Thanks for the question.



  2. Jerry,
    While your feelings about pets maybe common among most Scouts and Scouters you may want to concider this excert from the BSA website…

    Animals on Campouts
    Q. Can we bring animals or pets on campouts?
    A. No, animals or pets are not part of tours or activities in Scouting. This does not preclude merit badge programs where specific animals are part of the merit badge (Horsemanship, Mammal Study, Reptile and Amphibian Study, etc.). The preface to the Guide to Safe Scouting states that, “In situations not specifically covered in this guide, activity planners should evaluate the risk or potential risk of harm, and respond with action plans based on common sense, community standards, the Boy Scout motto, and safety policies and practices commonly prescribed for the activity by experienced providers and practitioners.”
    Hope this helps

    ASM Tr615 Evans,GA


    1. I am not sure that “Not having a problem with it” would be considered as my feelings on the issue. We have never had a pet come on a camp out so it has never been an issue. I agree with the BSA policy on pets. I do know that (at least out here) many Scouts and their families have hunting dogs and I have seen them on camp outs within other Troops in our area. I have also seen dogs at summer camp that belong to camp directors etc.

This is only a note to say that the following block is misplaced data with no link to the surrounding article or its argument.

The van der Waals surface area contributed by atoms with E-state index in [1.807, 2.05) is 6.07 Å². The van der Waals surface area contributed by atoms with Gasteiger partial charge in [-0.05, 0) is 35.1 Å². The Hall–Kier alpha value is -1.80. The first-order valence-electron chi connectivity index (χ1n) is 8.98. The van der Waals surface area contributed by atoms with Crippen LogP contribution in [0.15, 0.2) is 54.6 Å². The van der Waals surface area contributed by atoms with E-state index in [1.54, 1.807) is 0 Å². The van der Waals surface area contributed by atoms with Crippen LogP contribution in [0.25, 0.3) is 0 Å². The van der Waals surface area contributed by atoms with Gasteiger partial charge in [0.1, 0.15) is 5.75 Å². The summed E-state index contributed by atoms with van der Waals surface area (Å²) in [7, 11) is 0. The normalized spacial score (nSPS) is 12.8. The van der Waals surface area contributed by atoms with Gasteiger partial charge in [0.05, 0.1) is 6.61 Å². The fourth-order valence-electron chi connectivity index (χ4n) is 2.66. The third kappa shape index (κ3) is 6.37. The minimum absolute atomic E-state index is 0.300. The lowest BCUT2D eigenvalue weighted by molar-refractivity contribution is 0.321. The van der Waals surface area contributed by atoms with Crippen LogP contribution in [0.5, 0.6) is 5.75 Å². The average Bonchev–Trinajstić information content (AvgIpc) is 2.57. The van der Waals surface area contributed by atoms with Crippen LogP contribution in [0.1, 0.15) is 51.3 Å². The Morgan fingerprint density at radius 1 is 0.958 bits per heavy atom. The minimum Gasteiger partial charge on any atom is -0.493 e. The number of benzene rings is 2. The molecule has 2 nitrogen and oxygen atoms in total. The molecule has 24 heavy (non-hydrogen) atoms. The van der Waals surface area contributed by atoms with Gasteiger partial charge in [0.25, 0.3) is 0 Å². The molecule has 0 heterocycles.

In so far as pets in my Troop. It has not happened, no one has ever asked, and I can’t see it happening any time soon.
      I would only add that as I stated in my previous answer, as long as the pet is not the focus or a distraction, I don’t see the big deal. But the BSA has weighed in on the issue and their policy will be enforced.
      I think the BSA’s policy as you have stated is a bit of a stretch.. I see an overly concerned mom envolved in that one.
      Just my opinion there.
      Thanks for the comment.


  3. Dear brother Scout,

    I am absolutely stunned by the amount of effort you have put in to this great venture. And I bow to you with respect.I am a scout master in Sri Lanka a land far away, though we have a slightly different program the core is absolutely the same. I would be happy to mail you our national badge, hopefully it would be quite an addition to your collection.

    Please do drop me your postal address and I will have a few badges shipped as time permits.
    keep up the good work.

    Thank you